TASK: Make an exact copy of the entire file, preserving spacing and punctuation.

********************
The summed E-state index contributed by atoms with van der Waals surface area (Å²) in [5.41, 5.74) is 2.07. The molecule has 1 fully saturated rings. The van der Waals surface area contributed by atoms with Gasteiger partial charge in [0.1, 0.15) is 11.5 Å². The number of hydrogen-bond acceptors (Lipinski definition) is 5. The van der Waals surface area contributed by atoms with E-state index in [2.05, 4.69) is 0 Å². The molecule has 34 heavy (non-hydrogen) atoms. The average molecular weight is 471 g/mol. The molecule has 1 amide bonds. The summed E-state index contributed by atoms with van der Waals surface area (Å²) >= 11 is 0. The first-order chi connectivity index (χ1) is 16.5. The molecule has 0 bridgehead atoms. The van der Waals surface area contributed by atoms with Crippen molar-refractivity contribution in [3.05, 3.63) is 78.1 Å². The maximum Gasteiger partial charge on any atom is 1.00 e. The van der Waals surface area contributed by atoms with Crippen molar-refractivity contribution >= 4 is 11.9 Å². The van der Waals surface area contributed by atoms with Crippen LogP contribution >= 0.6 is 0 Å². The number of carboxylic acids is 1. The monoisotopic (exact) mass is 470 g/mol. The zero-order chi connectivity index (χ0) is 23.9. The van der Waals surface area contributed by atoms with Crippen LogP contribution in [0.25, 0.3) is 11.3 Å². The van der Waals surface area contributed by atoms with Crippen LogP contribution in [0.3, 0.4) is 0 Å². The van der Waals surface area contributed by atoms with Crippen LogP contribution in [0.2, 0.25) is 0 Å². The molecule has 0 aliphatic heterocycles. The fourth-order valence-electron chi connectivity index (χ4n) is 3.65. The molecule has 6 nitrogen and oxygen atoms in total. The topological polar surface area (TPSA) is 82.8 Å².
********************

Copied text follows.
The summed E-state index contributed by atoms with van der Waals surface area (Å²) in [5.41, 5.74) is 2.07. The molecule has 1 fully saturated rings. The van der Waals surface area contributed by atoms with Gasteiger partial charge in [0.1, 0.15) is 11.5 Å². The number of hydrogen-bond acceptors (Lipinski definition) is 5. The van der Waals surface area contributed by atoms with E-state index in [2.05, 4.69) is 0 Å². The molecule has 34 heavy (non-hydrogen) atoms. The average molecular weight is 471 g/mol. The molecule has 1 amide bonds. The summed E-state index contributed by atoms with van der Waals surface area (Å²) >= 11 is 0. The first-order chi connectivity index (χ1) is 16.5. The molecule has 0 bridgehead atoms. The van der Waals surface area contributed by atoms with Crippen molar-refractivity contribution in [3.05, 3.63) is 78.1 Å². The maximum Gasteiger partial charge on any atom is 1.00 e. The van der Waals surface area contributed by atoms with Crippen molar-refractivity contribution >= 4 is 11.9 Å². The van der Waals surface area contributed by atoms with Crippen LogP contribution >= 0.6 is 0 Å². The number of carboxylic acids is 1. The monoisotopic (exact) mass is 470 g/mol. The zero-order chi connectivity index (χ0) is 23.9. The van der Waals surface area contributed by atoms with Crippen LogP contribution in [0.25, 0.3) is 11.3 Å². The van der Waals surface area contributed by atoms with Crippen LogP contribution in [0.3, 0.4) is 0 Å². The van der Waals surface area contributed by atoms with Crippen LogP contribution in [0.2, 0.25) is 0 Å². The molecule has 0 aliphatic heterocycles. The fourth-order valence-electron chi connectivity index (χ4n) is 3.65. The molecule has 6 nitrogen and oxygen atoms in total. The topological polar surface area (TPSA) is 82.8 Å².